I am with PF and Andy. I don't want my rolling pin too long. I have limited counter space Even though I presently have the old standby pin that is heavy with handles, I have used the ones that are much thinner and fell in love with them. Some day..... Also, I certainly do not want any chemical fillers in any kitchen item that is to be used on food, in my kitchen.
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Old 08-07-2016, 09:31 AM   #6
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Just to be clear, I'm talking about this kind of RP.
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Old 08-07-2016, 09:38 AM   #7
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I think you should take a field trip to your local kitchen store and see what they have for sale. No need to reinvent the wheel.
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Old 08-07-2016, 10:57 AM   #8
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I think most of them are made of hardwood...I could be wrong...
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Old 08-07-2016, 11:05 AM   #9
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I think you're right, Rock. Very small-grained hardwood, no cracks or splits.
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Old 08-21-2016, 07:03 AM   #10
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I believe mine are maple. I have both the tapered and straight style. The straight style is too thick for my hands. I didn't realize at the time that there were different diameters. So my favourite has become the tapered. Much slimmer.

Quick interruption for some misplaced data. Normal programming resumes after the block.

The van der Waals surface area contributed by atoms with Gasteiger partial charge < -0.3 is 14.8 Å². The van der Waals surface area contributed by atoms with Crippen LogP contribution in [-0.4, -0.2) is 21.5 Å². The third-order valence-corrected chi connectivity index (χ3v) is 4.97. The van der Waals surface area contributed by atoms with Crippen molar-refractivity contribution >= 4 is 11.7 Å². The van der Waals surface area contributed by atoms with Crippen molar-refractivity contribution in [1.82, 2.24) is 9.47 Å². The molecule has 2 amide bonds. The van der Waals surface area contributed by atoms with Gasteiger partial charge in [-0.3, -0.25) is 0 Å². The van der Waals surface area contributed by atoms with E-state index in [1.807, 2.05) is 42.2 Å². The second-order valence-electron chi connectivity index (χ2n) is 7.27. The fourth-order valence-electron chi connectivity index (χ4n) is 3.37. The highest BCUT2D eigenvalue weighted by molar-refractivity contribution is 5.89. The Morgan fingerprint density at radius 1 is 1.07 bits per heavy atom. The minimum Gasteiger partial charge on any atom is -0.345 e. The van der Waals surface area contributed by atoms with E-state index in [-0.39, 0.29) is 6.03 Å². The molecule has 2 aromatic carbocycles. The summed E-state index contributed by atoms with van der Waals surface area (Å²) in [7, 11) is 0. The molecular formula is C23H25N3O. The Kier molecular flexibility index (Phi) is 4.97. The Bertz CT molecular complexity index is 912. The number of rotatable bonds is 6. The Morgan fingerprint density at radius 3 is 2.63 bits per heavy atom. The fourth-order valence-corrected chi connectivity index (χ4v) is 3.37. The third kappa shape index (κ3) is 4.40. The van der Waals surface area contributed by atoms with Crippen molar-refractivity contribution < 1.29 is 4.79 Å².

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Old 08-21-2016, 09:03 AM   #11
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I have the old fashioned type. Heavy, with handles on each side. Works for me.
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Old 08-21-2016, 11:44 AM   #12
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Although I think Patrick is long gone I feel like spewing.


If selling to a small markets like farmers markets perhaps you should make many different versions to offer and see what your consumers want and then consider which ones to produce more of?

Also offer customized rolling pins. If they came to the small market in the first place then chances are good they'd come back to receive what they want/ordered.

As far as cracks and holes in the wood goes being fixed with a filler.
No way no how!
Filler in a surface used for food prep is a no go if you're trying to sell them and speaks volumes about the care you give to your product.

Wood is wood and you've just got to work around or with it's imperfections.